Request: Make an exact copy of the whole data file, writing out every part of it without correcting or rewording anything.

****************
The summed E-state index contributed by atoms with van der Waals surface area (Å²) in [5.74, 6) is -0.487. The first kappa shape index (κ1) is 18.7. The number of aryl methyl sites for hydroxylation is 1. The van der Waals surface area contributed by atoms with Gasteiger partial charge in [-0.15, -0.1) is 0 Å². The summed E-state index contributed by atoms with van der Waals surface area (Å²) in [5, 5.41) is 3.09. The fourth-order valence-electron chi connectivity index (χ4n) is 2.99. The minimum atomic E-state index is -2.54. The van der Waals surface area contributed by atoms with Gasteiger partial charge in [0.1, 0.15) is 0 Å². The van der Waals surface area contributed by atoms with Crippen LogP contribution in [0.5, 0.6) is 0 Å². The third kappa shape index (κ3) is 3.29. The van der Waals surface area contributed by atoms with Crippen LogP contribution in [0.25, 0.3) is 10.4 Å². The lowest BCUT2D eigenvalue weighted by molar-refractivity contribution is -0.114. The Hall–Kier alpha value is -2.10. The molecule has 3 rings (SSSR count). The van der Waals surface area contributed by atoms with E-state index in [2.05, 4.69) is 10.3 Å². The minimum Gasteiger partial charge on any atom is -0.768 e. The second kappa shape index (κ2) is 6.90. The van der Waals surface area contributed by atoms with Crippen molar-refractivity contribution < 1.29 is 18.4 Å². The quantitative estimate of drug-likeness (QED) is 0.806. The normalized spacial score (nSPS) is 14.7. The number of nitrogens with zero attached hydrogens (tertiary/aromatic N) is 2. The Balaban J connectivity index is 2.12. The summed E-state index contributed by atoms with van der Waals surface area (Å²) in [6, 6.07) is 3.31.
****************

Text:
The summed E-state index contributed by atoms with van der Waals surface area (Å²) in [5.74, 6) is -0.487. The first kappa shape index (κ1) is 18.7. The number of aryl methyl sites for hydroxylation is 1. The van der Waals surface area contributed by atoms with Gasteiger partial charge in [-0.15, -0.1) is 0 Å². The summed E-state index contributed by atoms with van der Waals surface area (Å²) in [5, 5.41) is 3.09. The fourth-order valence-electron chi connectivity index (χ4n) is 2.99. The minimum atomic E-state index is -2.54. The van der Waals surface area contributed by atoms with Gasteiger partial charge in [0.1, 0.15) is 0 Å². The van der Waals surface area contributed by atoms with Crippen LogP contribution in [0.5, 0.6) is 0 Å². The third kappa shape index (κ3) is 3.29. The van der Waals surface area contributed by atoms with Crippen LogP contribution in [0.25, 0.3) is 10.4 Å². The lowest BCUT2D eigenvalue weighted by molar-refractivity contribution is -0.114. The Hall–Kier alpha value is -2.10. The molecule has 3 rings (SSSR count). The van der Waals surface area contributed by atoms with E-state index in [2.05, 4.69) is 10.3 Å². The minimum Gasteiger partial charge on any atom is -0.768 e. The second kappa shape index (κ2) is 6.90. The van der Waals surface area contributed by atoms with Crippen molar-refractivity contribution < 1.29 is 18.4 Å². The quantitative estimate of drug-likeness (QED) is 0.806. The normalized spacial score (nSPS) is 14.7. The number of nitrogens with zero attached hydrogens (tertiary/aromatic N) is 2. The Balaban J connectivity index is 2.12. The summed E-state index contributed by atoms with van der Waals surface area (Å²) in [6, 6.07) is 3.31.